Of central importance in this context is the connection between the PT and the Background Field Method (BFM). The latter is a special gauge-fixing procedure that preserves the symmetry of the action under ordinary gauge transformations with respect to the background (classical) gauge field , while the quantum gauge fields appearing in the loops transform homogeneously under the gauge group . As a result, the background n-point functions satisfy QED-like all-order WIs. The connection between PT and BFM, known to persist to all orders, affirms that the (gauge-independent) PT effective n-point functions coincide with the (gauge-dependent) BFM n-point functions provided that the latter are computed in the Feynman gauge .
In this talk we consider the all-order diagrammatic structure of the effective gluon self-energy, mN(q), obtained within the PT-BFM framework. We explain that, as a consequence of all-order WI satisfied by the full vertices appearing in the corresponding diagrams, the transversality of mN(q) is realized in a very special way: the contributions of gluonic and ghost loops are separately transverse. In particular, we study a truncated version of this new series, keeping only the terms of the gluonic one-loop dressed expansion, while still maintain exact gauge invariance. Our attention will focus on a detailed scrutiny of the necessary conditions for obtaining infrared finite solutions from the SD equation.
Let us first define some basic quantities. First of all, it should be clear from the beginning that there are two different gluon propagators appearing in this problem, µN(q), denoting the background gluon propagator, and DµN(q), denoting the quantum gluon propagator appearing inside the loops. In the Feynman gauge, µN(q) is given by
where the transversal projector,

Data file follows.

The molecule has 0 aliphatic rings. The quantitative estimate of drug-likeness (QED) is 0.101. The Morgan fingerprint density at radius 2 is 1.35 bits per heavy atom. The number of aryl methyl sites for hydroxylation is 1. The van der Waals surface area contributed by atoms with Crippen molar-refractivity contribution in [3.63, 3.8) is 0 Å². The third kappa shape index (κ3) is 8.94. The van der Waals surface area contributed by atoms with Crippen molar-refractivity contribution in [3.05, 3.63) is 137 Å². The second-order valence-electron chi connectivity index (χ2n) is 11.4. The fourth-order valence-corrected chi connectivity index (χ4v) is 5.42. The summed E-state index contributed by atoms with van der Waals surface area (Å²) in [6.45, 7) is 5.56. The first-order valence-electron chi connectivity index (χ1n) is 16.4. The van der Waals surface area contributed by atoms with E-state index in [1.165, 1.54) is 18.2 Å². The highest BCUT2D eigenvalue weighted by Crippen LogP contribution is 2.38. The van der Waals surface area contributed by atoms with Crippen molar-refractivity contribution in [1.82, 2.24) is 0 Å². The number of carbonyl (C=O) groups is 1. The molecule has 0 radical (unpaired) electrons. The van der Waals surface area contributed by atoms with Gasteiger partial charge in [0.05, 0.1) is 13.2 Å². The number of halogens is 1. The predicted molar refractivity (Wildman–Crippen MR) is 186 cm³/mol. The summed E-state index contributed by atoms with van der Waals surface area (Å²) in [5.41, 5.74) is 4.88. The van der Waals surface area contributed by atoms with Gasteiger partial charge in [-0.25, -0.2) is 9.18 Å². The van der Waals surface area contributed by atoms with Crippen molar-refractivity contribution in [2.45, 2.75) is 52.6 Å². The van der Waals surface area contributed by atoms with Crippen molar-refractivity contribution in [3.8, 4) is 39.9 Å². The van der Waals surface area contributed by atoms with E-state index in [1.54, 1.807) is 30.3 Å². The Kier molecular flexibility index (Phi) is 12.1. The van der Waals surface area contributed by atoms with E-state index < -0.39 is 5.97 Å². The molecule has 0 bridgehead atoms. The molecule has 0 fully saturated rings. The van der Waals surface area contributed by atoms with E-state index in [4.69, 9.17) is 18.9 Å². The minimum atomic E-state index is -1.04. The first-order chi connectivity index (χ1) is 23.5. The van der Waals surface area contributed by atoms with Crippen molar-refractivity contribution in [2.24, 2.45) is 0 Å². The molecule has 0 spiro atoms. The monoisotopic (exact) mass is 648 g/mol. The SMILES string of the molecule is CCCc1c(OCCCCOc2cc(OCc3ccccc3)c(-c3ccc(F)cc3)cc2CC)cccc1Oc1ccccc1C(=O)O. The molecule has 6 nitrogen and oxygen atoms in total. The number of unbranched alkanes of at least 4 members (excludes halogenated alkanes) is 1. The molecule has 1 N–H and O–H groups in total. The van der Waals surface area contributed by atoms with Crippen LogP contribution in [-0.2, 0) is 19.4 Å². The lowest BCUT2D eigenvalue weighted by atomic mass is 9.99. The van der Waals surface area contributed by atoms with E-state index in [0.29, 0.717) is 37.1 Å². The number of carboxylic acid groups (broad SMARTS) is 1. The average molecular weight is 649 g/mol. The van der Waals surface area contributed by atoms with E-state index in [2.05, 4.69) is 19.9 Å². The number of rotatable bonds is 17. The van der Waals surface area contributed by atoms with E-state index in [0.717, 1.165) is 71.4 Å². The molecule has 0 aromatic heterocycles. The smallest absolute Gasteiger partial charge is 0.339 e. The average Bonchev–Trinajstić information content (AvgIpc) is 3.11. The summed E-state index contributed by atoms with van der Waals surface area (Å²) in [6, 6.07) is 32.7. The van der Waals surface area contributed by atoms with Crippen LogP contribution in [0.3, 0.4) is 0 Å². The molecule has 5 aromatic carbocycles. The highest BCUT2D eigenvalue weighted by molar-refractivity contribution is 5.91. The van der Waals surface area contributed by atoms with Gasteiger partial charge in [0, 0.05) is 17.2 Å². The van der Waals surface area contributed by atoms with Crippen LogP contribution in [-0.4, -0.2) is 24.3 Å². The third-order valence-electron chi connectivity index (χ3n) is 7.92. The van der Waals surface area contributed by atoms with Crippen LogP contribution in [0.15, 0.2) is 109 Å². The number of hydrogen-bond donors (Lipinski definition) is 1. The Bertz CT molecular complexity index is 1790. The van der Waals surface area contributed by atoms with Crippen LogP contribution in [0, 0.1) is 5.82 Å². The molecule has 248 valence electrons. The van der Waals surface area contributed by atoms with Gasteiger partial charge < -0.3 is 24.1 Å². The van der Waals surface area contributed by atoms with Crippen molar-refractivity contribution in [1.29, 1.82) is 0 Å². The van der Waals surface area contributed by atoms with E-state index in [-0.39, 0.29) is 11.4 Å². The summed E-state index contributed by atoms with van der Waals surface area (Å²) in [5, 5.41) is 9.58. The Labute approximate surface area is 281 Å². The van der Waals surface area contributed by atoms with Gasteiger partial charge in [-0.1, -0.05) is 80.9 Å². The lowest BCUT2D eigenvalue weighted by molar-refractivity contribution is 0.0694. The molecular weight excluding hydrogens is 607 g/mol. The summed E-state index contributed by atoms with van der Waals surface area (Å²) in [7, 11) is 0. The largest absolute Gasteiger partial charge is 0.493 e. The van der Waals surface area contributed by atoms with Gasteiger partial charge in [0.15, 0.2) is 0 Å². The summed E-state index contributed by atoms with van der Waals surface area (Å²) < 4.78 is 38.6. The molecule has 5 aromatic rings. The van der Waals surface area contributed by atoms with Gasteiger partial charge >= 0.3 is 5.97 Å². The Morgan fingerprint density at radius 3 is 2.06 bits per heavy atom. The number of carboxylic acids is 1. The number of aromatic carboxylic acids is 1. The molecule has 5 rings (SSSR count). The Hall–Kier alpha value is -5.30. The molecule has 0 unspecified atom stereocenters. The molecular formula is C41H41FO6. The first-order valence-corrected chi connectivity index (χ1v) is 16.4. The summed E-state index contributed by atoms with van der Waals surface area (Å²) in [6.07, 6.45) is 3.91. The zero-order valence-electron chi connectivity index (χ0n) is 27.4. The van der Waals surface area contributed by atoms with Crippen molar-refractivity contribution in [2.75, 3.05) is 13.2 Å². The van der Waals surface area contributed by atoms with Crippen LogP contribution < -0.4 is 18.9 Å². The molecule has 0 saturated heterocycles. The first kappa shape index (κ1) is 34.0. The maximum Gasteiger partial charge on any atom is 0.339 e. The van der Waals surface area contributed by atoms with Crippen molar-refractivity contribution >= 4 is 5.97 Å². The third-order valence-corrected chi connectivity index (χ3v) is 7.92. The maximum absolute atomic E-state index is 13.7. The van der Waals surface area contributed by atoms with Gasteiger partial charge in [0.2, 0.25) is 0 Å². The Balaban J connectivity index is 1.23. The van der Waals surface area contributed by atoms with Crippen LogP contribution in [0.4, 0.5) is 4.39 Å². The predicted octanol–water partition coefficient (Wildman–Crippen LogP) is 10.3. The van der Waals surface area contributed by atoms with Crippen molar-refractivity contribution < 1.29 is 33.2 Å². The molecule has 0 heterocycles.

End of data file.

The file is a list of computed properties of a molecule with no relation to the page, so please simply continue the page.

The scalar function (q2) is related to the all-order gluon self-energy mN(q) by
Exactly analogous definitions relate DmN(q) with PmN(q).
The diagrammatic representation of (q) is shown in Fig.(1). Notice that diagrams (b2), (d1), (d2), (d3) and (d4), are characteristic to the BFM; within the PT they are generated dynamically, from the STIs triggered by the pinching momenta.
As is widely known, in the conventional formalism the inclusion of ghosts is instrumental for the transversality of (q), already at the level of the one-loop calculation. On the other hand, in the PT-BFM formalism, due to new Feynman rules for the vertices, the one-loop gluon and ghost contribution are individually transverse .
As has been shown in , this crucial feature persists at the non-perturbative level, as a consequence of the simple WIs satisfied by the full vertices appearing in the diagrams of Fig.(1). Specifically, the gluonic and ghost sector are separately transverse, within each individual order in the dressed-loop expansion
We will show this property for the one-loop dressed terms. We start by writing down the fundamental all-order WI for the full three-gluon vertex with one background gluon, , and for the full background gluon-ghost vertex ,